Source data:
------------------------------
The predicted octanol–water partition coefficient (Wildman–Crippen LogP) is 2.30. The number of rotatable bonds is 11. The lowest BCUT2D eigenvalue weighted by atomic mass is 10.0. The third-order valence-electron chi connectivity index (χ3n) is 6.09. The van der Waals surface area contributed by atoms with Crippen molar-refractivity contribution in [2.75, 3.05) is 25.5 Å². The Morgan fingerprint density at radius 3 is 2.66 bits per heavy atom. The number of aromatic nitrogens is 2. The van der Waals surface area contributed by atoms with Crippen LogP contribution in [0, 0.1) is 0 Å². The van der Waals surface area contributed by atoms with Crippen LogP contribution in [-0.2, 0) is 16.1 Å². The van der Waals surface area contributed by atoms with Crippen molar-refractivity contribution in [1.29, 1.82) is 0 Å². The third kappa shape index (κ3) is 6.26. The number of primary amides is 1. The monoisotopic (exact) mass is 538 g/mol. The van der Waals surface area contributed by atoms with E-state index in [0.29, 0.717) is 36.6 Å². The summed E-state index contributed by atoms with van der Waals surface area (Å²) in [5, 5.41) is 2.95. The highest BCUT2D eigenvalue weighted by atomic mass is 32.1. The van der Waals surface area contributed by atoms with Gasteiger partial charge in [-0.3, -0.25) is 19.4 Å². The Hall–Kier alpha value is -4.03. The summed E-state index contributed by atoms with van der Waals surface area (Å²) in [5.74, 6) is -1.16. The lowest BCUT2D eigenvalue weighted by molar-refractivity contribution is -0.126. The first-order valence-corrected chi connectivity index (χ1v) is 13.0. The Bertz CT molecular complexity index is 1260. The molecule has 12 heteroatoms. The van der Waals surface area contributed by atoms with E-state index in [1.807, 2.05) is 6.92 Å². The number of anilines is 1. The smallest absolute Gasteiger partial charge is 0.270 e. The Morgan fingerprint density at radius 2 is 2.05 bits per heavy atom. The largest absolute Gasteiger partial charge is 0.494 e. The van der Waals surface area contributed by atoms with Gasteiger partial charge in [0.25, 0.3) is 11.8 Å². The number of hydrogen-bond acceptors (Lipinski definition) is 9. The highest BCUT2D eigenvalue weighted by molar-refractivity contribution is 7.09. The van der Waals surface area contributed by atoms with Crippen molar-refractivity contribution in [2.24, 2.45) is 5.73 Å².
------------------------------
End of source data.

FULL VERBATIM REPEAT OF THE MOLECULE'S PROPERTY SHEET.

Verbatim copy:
The predicted octanol–water partition coefficient (Wildman–Crippen LogP) is 2.30. The number of rotatable bonds is 11. The lowest BCUT2D eigenvalue weighted by atomic mass is 10.0. The third-order valence-electron chi connectivity index (χ3n) is 6.09. The van der Waals surface area contributed by atoms with Crippen molar-refractivity contribution in [2.75, 3.05) is 25.5 Å². The Morgan fingerprint density at radius 3 is 2.66 bits per heavy atom. The number of aromatic nitrogens is 2. The van der Waals surface area contributed by atoms with Crippen LogP contribution in [0, 0.1) is 0 Å². The van der Waals surface area contributed by atoms with Crippen LogP contribution in [-0.2, 0) is 16.1 Å². The van der Waals surface area contributed by atoms with Crippen molar-refractivity contribution in [1.29, 1.82) is 0 Å². The third kappa shape index (κ3) is 6.26. The number of primary amides is 1. The monoisotopic (exact) mass is 538 g/mol. The van der Waals surface area contributed by atoms with E-state index in [0.29, 0.717) is 36.6 Å². The summed E-state index contributed by atoms with van der Waals surface area (Å²) in [5, 5.41) is 2.95. The highest BCUT2D eigenvalue weighted by atomic mass is 32.1. The van der Waals surface area contributed by atoms with Gasteiger partial charge in [-0.3, -0.25) is 19.4 Å². The Hall–Kier alpha value is -4.03. The summed E-state index contributed by atoms with van der Waals surface area (Å²) in [5.74, 6) is -1.16. The lowest BCUT2D eigenvalue weighted by molar-refractivity contribution is -0.126. The first-order valence-corrected chi connectivity index (χ1v) is 13.0. The Bertz CT molecular complexity index is 1260. The molecule has 12 heteroatoms. The van der Waals surface area contributed by atoms with E-state index in [1.807, 2.05) is 6.92 Å². The number of anilines is 1. The smallest absolute Gasteiger partial charge is 0.270 e. The Morgan fingerprint density at radius 2 is 2.05 bits per heavy atom. The largest absolute Gasteiger partial charge is 0.494 e. The van der Waals surface area contributed by atoms with Gasteiger partial charge in [0.25, 0.3) is 11.8 Å². The number of hydrogen-bond acceptors (Lipinski definition) is 9. The highest BCUT2D eigenvalue weighted by molar-refractivity contribution is 7.09. The van der Waals surface area contributed by atoms with Crippen molar-refractivity contribution in [2.24, 2.45) is 5.73 Å².